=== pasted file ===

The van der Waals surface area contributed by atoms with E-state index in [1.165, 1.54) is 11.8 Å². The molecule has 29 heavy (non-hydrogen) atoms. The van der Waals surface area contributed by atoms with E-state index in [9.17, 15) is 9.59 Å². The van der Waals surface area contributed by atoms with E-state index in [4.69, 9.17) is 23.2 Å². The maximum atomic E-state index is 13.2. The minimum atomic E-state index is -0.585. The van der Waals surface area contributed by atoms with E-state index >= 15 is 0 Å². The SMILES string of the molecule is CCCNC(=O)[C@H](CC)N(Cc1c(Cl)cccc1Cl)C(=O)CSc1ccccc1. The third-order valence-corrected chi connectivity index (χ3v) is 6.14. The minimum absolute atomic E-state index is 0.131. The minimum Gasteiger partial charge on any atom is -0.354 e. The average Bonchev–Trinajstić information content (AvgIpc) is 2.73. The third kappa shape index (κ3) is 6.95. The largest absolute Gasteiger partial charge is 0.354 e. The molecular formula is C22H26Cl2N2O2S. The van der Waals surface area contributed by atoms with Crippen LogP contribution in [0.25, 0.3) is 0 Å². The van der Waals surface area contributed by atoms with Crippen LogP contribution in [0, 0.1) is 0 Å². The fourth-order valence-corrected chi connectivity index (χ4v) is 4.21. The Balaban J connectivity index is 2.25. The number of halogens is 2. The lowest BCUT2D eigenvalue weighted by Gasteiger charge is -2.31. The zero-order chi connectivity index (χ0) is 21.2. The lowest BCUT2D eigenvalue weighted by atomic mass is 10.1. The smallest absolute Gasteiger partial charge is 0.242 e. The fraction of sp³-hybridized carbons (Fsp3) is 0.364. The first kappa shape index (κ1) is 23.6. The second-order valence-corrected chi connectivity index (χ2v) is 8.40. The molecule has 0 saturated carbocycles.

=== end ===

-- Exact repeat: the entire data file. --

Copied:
The van der Waals surface area contributed by atoms with E-state index in [1.165, 1.54) is 11.8 Å². The molecule has 29 heavy (non-hydrogen) atoms. The van der Waals surface area contributed by atoms with E-state index in [9.17, 15) is 9.59 Å². The van der Waals surface area contributed by atoms with E-state index in [4.69, 9.17) is 23.2 Å². The maximum atomic E-state index is 13.2. The minimum atomic E-state index is -0.585. The van der Waals surface area contributed by atoms with E-state index >= 15 is 0 Å². The SMILES string of the molecule is CCCNC(=O)[C@H](CC)N(Cc1c(Cl)cccc1Cl)C(=O)CSc1ccccc1. The third-order valence-corrected chi connectivity index (χ3v) is 6.14. The minimum absolute atomic E-state index is 0.131. The minimum Gasteiger partial charge on any atom is -0.354 e. The average Bonchev–Trinajstić information content (AvgIpc) is 2.73. The third kappa shape index (κ3) is 6.95. The largest absolute Gasteiger partial charge is 0.354 e. The molecular formula is C22H26Cl2N2O2S. The van der Waals surface area contributed by atoms with Crippen LogP contribution in [0.25, 0.3) is 0 Å². The van der Waals surface area contributed by atoms with Crippen LogP contribution in [0, 0.1) is 0 Å². The fourth-order valence-corrected chi connectivity index (χ4v) is 4.21. The Balaban J connectivity index is 2.25. The number of halogens is 2. The lowest BCUT2D eigenvalue weighted by Gasteiger charge is -2.31. The zero-order chi connectivity index (χ0) is 21.2. The lowest BCUT2D eigenvalue weighted by atomic mass is 10.1. The smallest absolute Gasteiger partial charge is 0.242 e. The fraction of sp³-hybridized carbons (Fsp3) is 0.364. The first kappa shape index (κ1) is 23.6. The second-order valence-corrected chi connectivity index (χ2v) is 8.40. The molecule has 0 saturated carbocycles.